Nesofilcon A (Biotrue, Bausch + Lomb) 42*** 42
*Alcon data on File 2010
**Dk/t calculated using manufacturer’s published center thickness for -3.00 diopter lenses when available. Others as published in Tyler’s Quarterly
***Data from FDA 510(k) K113703 Summary June 6, 2012


Table 2
Comparison of Ocular Physiology* and Surface Appearance of Two Silicone Hydrogel Daily Disposable Lenses and Dailies Total1 Daily Disposable Lenses with a Water Gradient Surface.
  Dailies Total1 Contact lenses (delefilcon A) Clariti 1-Day Contact lens (7ettab II 3) p value compared to Dailies Total1 lenses Acuvue TruEye Contact lenses (narafilcon A) p value compared to Dailies Total1 lenses
Corneal Staining (0-10,000) 25+54 38+ 70 p<0.01 74+117 p<0.01
Conjunctival Staining (0-100) 4+5 30+12 p<0.01 10+8 No difference
PL-NIBUT (seconds) 5.7 4.7 p<0.01 4.7 p<0.01
Graded wettability compared to Dailies Total1 lenses   .27 p<0.01 .34 p<0.01
Difference in observed deposition compared to Dailies Total1 lenses   .31 p<0.01 .13 p<0.01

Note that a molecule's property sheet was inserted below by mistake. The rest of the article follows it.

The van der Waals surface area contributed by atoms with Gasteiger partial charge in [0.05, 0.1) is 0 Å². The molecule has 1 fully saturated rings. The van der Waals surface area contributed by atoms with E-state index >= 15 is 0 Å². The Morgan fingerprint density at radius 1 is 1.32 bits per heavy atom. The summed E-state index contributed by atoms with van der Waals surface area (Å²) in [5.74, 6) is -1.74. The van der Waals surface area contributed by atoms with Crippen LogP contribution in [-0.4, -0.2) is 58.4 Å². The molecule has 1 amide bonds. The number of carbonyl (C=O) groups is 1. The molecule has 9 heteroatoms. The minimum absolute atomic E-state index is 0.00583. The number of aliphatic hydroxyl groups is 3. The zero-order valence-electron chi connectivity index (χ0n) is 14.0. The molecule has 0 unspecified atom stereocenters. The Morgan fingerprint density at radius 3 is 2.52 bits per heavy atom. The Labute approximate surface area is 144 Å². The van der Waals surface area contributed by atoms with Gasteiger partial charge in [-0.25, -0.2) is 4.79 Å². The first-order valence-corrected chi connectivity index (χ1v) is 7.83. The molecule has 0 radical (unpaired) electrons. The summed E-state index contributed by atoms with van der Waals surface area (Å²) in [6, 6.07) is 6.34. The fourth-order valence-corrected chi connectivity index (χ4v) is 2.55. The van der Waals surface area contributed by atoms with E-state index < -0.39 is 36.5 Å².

*Mean plus/minus standard deviation

The novel water gradient surface of the Dailies Total1 lenses provides a highly lubricious surface. Contact lenses can provide hydrodynamic lubrication during the fastest part of a blink as the tear film is maintained between a contact lens and the eyelid. At lower ocular movement speeds, however, a contact lens is in direct contact with the ocular tissues resulting in much higher friction. The soft, high water surface of the Dailies Total1 lenses acts as a boundary lubricant during these low speed ocular movements providing excellent lubricity (low coefficient of friction). Measurements by Sawyer and co-workers15 found that the coefficient of friction of Dailies Total1 lenses was comparable to or even lower than the coefficient of friction of epithelial cells. Additional qualitative and quantitative methods have been used to estimate the lubricity (or its inverse the coefficient of friction) and have demonstrated the highly lubricious nature of the Dailies Total1 lenses.16When measuring the lubricity or friction of Dailies Total1 lenses it is important to utilize pressures similar to those found in the eye (<7 kPa) because the surface of the lenses is so soft that higher pressures could actually crush the surface giving erroneous test results.17